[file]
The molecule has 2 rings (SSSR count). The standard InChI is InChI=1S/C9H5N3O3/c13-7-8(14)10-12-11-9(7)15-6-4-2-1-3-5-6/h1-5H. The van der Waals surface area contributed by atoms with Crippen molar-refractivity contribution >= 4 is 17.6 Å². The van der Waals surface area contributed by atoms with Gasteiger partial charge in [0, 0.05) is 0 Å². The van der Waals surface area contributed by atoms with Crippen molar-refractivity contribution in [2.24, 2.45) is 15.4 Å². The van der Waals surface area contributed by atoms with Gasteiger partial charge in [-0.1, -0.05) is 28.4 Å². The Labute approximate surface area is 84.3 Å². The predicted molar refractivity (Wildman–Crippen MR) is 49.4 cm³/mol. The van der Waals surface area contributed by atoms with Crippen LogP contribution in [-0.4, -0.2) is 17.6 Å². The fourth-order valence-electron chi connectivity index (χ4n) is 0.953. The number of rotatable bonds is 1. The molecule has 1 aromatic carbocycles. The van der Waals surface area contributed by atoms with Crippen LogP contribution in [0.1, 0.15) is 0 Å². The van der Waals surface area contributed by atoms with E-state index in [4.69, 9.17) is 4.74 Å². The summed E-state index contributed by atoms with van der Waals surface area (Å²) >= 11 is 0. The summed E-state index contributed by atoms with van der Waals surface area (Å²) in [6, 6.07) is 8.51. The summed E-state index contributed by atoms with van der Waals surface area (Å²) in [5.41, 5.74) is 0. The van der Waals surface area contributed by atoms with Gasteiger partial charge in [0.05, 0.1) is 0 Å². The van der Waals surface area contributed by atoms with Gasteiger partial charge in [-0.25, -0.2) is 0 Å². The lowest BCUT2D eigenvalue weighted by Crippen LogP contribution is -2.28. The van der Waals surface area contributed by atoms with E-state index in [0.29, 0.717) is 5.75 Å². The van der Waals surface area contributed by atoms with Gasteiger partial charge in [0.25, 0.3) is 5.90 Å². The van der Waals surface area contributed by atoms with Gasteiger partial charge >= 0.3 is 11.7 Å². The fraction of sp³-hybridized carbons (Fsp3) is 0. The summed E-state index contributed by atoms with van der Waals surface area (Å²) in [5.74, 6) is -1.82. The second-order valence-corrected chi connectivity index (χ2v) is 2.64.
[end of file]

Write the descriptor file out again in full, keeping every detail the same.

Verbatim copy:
The molecule has 2 rings (SSSR count). The standard InChI is InChI=1S/C9H5N3O3/c13-7-8(14)10-12-11-9(7)15-6-4-2-1-3-5-6/h1-5H. The van der Waals surface area contributed by atoms with Crippen molar-refractivity contribution >= 4 is 17.6 Å². The van der Waals surface area contributed by atoms with Gasteiger partial charge in [0, 0.05) is 0 Å². The van der Waals surface area contributed by atoms with Crippen molar-refractivity contribution in [2.24, 2.45) is 15.4 Å². The van der Waals surface area contributed by atoms with Gasteiger partial charge in [-0.1, -0.05) is 28.4 Å². The Labute approximate surface area is 84.3 Å². The predicted molar refractivity (Wildman–Crippen MR) is 49.4 cm³/mol. The van der Waals surface area contributed by atoms with Crippen LogP contribution in [-0.4, -0.2) is 17.6 Å². The fourth-order valence-electron chi connectivity index (χ4n) is 0.953. The number of rotatable bonds is 1. The molecule has 1 aromatic carbocycles. The van der Waals surface area contributed by atoms with Crippen LogP contribution in [0.1, 0.15) is 0 Å². The van der Waals surface area contributed by atoms with E-state index in [4.69, 9.17) is 4.74 Å². The summed E-state index contributed by atoms with van der Waals surface area (Å²) >= 11 is 0. The summed E-state index contributed by atoms with van der Waals surface area (Å²) in [6, 6.07) is 8.51. The summed E-state index contributed by atoms with van der Waals surface area (Å²) in [5.41, 5.74) is 0. The van der Waals surface area contributed by atoms with Gasteiger partial charge in [0.05, 0.1) is 0 Å². The van der Waals surface area contributed by atoms with Gasteiger partial charge in [-0.25, -0.2) is 0 Å². The lowest BCUT2D eigenvalue weighted by Crippen LogP contribution is -2.28. The van der Waals surface area contributed by atoms with E-state index in [0.29, 0.717) is 5.75 Å². The van der Waals surface area contributed by atoms with Gasteiger partial charge in [0.25, 0.3) is 5.90 Å². The van der Waals surface area contributed by atoms with Gasteiger partial charge >= 0.3 is 11.7 Å². The fraction of sp³-hybridized carbons (Fsp3) is 0. The summed E-state index contributed by atoms with van der Waals surface area (Å²) in [5.74, 6) is -1.82. The second-order valence-corrected chi connectivity index (χ2v) is 2.64.